The American Enterprise Institute published an essay Monday, “Music and Civic Life in America,” that traces the ways in which music has occupied meaningful space in both the public and private lives of Americans throughout U.S. history.Comment on this story
“Being nonverbal, music may communicate more universally than any given language, and yet what is universal is not necessarily civic,” David Tucker and Nathan Tucker wrote for AEI. “Music is thus both above and below civic life, both more private and more shared. The naturally tenuous connection between music and civic life has been particularly evident in America, and the connection has grown more tenuous or ambiguous over time. (Yet) American music remains perhaps the best expression of what America is.”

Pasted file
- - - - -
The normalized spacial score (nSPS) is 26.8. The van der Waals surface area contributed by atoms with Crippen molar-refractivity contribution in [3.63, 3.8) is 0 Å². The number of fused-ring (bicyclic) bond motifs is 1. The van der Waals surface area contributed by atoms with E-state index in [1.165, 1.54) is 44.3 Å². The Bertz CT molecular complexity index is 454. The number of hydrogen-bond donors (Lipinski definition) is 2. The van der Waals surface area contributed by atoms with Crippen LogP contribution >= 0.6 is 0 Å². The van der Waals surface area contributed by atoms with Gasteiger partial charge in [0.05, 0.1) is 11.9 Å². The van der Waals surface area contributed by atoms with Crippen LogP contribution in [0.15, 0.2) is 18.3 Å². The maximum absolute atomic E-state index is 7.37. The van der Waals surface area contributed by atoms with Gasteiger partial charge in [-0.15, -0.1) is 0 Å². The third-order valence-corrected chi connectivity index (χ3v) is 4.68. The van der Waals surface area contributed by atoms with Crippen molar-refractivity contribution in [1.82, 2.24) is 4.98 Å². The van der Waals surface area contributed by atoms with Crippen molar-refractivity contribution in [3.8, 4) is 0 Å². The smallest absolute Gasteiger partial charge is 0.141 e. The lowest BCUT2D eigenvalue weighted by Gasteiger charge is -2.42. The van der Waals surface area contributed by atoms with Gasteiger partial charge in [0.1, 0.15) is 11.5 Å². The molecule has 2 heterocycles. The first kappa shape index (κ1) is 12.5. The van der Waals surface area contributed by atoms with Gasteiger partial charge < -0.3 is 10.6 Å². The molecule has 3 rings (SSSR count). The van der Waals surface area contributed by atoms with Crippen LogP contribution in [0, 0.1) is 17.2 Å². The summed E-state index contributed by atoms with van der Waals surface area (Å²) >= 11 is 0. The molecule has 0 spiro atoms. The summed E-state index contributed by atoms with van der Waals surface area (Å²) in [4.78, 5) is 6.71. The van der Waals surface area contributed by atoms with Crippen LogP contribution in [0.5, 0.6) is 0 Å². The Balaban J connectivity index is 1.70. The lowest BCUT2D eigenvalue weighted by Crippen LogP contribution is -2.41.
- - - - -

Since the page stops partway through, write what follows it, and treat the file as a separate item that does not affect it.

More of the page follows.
A caption above “Music and Civic Life in America” identifies the essay as the third “in a series exploring the role of professions in a modern, liberal democratic society and their effect on the civic culture of the nation.” The two previous essays in AEI’s Professions and Civic Culture series were “Educating for Liberty? The Shortcomings of Contemporary Civic Education Theories” (August 2012), and “Economists and Res Publica: The Virtues and Limits of Economic Analysis.”
Jamshid Ghazi Askar is a graduate of BYU's J. Reuben Clark Law School and member of the Utah State Bar. Contact him at email@example.com or 801-236-6051.